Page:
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Juggilal Kamlapat Cotton Vs. Collector of Central Excise - Court Judgment

LegalCrystal Citation
CourtCustoms Excise and Service Tax Appellate Tribunal CESTAT Delhi
Decided On
Reported in(1983)(14)ELT2445TriDel
AppellantJuggilal Kamlapat Cotton
RespondentCollector of Central Excise
Excerpt:
.....lap waste is concerned because textile mills working under the compounded levy scheme and paying yarn duty on the basis of the area of the fabrics along with the fabric duty were capable of availing the concession. regarding the question of time-bar, he stated that it was necessary for the appellants to establish for the purposes of rule 11 as to when the duty, of which the refund was asked for, had been paid but the appellants had failed to do so. he stated finally that genuine lap waste could not be as high as 2 to 3% as claimed by the appellants.4. availing their right of reply, the appellants stated that they had furnished the particulars of duty payment on fresh yarn out of which waste yarn had arisen under item g of their refund application and that denial of the concession to.....
Judgment:
1. The appellants are aggrieved of rejection of their refund claim in respect of lap waste of yarn. The facts of the case are as follows.

Notification No. 172/72-C.E., dated 24-7-72 exempted waste yarn (hard waste) falling under item No. 18E of the Central Excise Tariff from the whole of the duty of excise leviable thereon. The notification contained an Explanation which specified the eligible types of waste yarn in relation to two categories of yarn-(1) yarn containing more than 40% of cotton and (2) yarn containing 40% or more by weight of wool. Under the first category of yarn, one of the eligible types of waste yarn specified was "yarn not exceeding three metres in length, in loom beam ends commonly known as 'lap waste' or Antri". It is not in dispute in the present appeal that the yarn manufactured by the appellants did not fall in the first category of yarn specified in the Explanation since their yarn contained less than 40% of cotton. The appellants stated during the hearing before us today that their claim for refund of duty on lap waste was under the substantive part of the notification and that they have referred to the Explanation just to show that lap waste arises during the weaving process and that it is a type of waste yarn. They initially paid duty on warp beams of yarn, used those beams in weaving of fabrics, collected the lap waste or remnant loom beam ends over a period of time and then asked for refund in respect of such lap waste in terms of the notification. The lower authorities rejected their claim on two counts-(1) the exemption from duty was available only if waste was obtained in the manufacture of yarn before payment of duty; waste arisen out of duty paid yarn used in the manufacture of fabrics could not be re-assessed to duty at nil rate because it was already duty paid and (2) the appellants had not been able to establish that the waste on which refund had been claimed had arisen out of yarn manufactured from April 1975 to December 1975 only since refund on the waste which had arisen prior to April 1975 was time-barred under Rule 11 of the Central Excise Rules, 1944.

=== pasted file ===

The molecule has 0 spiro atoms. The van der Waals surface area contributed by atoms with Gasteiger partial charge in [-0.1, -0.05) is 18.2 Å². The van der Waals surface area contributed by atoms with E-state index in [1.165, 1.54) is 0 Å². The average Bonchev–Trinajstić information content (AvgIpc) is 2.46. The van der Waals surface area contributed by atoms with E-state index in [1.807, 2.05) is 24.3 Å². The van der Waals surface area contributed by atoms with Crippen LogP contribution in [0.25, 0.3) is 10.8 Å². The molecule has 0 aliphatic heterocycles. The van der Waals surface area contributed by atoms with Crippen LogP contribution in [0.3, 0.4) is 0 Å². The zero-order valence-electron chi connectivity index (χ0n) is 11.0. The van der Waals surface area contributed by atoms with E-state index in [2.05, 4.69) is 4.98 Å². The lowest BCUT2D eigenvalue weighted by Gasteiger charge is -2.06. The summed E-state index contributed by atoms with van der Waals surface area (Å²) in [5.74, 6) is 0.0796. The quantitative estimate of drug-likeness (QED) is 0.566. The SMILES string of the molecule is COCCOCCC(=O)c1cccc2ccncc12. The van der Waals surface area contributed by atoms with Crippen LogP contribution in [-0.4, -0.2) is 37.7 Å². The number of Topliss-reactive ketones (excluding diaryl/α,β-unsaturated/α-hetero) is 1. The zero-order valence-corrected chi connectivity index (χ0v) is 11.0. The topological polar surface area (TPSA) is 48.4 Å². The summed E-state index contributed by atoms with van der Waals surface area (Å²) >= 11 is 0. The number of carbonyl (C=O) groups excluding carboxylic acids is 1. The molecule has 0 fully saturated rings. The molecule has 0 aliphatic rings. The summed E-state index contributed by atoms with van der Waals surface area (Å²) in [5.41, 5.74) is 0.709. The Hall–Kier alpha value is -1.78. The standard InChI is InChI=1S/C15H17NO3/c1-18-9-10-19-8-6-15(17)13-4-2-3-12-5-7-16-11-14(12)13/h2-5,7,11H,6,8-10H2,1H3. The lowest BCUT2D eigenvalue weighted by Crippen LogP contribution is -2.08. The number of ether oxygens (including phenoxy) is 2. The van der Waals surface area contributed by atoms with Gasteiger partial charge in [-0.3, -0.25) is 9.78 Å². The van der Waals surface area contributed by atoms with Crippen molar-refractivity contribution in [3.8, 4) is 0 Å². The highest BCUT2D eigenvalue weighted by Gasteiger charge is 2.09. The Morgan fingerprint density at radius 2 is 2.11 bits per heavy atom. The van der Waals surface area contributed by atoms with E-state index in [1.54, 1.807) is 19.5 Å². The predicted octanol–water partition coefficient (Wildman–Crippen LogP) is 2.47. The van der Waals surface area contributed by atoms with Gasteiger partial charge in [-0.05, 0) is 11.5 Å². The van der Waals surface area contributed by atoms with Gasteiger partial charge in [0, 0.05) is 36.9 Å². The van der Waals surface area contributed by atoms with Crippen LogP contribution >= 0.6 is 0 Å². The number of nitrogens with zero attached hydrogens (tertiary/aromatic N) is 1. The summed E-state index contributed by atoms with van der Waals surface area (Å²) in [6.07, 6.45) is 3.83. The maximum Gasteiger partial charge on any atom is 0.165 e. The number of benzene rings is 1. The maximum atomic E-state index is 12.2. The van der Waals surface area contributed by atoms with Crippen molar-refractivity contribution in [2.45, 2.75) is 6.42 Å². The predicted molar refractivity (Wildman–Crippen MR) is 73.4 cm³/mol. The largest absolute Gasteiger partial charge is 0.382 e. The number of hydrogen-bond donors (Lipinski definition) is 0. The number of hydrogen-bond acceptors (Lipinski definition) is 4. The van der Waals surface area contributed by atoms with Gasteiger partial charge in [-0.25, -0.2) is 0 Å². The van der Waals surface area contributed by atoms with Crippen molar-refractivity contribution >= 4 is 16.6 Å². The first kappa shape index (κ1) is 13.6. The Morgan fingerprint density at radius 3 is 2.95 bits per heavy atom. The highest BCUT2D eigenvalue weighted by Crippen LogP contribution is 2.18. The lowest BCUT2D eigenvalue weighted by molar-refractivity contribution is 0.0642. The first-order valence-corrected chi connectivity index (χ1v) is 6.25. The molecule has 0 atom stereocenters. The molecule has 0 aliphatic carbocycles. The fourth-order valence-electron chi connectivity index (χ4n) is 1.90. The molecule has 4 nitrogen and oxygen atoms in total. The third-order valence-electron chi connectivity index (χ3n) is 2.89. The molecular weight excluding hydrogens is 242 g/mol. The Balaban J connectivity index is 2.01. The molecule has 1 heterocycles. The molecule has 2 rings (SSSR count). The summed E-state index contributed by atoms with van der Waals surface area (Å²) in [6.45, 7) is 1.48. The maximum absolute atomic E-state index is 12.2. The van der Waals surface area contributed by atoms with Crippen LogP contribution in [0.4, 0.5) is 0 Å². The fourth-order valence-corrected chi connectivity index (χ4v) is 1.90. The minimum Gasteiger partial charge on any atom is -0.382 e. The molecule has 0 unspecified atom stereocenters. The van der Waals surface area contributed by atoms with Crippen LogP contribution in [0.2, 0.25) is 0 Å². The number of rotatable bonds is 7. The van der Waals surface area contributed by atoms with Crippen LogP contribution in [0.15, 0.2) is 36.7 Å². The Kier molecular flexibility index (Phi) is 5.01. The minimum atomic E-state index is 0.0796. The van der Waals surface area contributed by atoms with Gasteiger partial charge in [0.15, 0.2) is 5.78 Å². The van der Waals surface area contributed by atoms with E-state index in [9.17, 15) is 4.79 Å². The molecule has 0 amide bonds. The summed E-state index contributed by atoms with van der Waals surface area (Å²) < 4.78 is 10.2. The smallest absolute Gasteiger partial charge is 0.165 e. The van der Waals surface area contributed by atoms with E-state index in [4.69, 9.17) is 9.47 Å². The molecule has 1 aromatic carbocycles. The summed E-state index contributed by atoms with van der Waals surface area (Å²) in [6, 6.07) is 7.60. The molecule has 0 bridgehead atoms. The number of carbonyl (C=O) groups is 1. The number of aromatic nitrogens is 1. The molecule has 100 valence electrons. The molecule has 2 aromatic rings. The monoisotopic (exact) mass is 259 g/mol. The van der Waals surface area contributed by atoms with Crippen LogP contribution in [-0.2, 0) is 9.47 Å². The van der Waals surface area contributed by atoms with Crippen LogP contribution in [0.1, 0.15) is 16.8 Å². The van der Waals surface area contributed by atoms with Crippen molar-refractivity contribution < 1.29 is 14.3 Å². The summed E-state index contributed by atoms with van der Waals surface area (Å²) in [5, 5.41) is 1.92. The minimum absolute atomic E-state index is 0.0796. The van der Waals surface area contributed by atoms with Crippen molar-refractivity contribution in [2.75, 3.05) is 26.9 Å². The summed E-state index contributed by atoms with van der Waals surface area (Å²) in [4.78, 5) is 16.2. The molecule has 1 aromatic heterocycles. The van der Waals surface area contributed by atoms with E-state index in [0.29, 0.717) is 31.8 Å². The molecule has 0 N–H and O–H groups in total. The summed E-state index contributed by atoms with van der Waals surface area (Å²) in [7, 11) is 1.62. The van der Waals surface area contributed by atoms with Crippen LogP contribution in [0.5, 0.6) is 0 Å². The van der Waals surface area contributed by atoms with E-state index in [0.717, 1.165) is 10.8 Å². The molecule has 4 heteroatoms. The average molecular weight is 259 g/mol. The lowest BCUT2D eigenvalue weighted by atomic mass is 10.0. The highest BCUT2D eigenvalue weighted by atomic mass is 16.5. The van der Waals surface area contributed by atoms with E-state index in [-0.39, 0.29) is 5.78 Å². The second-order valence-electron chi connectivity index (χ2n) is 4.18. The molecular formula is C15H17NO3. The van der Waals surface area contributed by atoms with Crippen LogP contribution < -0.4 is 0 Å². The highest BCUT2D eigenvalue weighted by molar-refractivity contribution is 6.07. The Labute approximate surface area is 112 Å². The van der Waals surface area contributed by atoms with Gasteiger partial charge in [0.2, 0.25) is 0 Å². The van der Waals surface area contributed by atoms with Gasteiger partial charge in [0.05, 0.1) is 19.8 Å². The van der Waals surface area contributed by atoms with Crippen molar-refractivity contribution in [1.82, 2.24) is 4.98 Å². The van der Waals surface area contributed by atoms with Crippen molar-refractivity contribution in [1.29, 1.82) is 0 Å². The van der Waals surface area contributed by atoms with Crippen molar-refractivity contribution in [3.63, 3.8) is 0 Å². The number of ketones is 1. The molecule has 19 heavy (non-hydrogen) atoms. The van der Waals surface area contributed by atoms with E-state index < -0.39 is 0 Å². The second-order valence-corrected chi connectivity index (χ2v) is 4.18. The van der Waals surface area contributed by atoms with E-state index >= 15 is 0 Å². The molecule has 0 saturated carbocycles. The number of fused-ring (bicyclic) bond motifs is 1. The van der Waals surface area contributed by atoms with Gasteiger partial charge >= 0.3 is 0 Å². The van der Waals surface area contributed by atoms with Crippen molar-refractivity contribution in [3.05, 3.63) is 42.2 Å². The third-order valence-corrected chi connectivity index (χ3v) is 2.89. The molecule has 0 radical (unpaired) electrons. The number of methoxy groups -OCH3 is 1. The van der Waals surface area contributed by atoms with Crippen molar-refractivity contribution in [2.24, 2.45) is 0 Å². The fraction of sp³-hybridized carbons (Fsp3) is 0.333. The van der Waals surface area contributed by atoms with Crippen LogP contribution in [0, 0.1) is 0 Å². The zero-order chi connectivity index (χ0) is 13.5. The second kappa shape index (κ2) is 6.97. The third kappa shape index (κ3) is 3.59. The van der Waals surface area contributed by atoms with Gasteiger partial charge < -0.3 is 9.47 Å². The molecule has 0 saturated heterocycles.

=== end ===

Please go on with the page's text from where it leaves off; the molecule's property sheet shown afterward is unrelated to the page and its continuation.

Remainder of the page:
2. The appellants' plea is that the first ground taken by the lower authorities nullified the purpose of the notification in so far as lap waste was concerned because by its very nature such waste could arise only after the duty paid yarn on warp beam had been used up in weaving of fabrics. Regarding the second ground they stated that the show cause notice issued to them prior to the rejection of their refund claim contained no allegation of their claim being time-barred.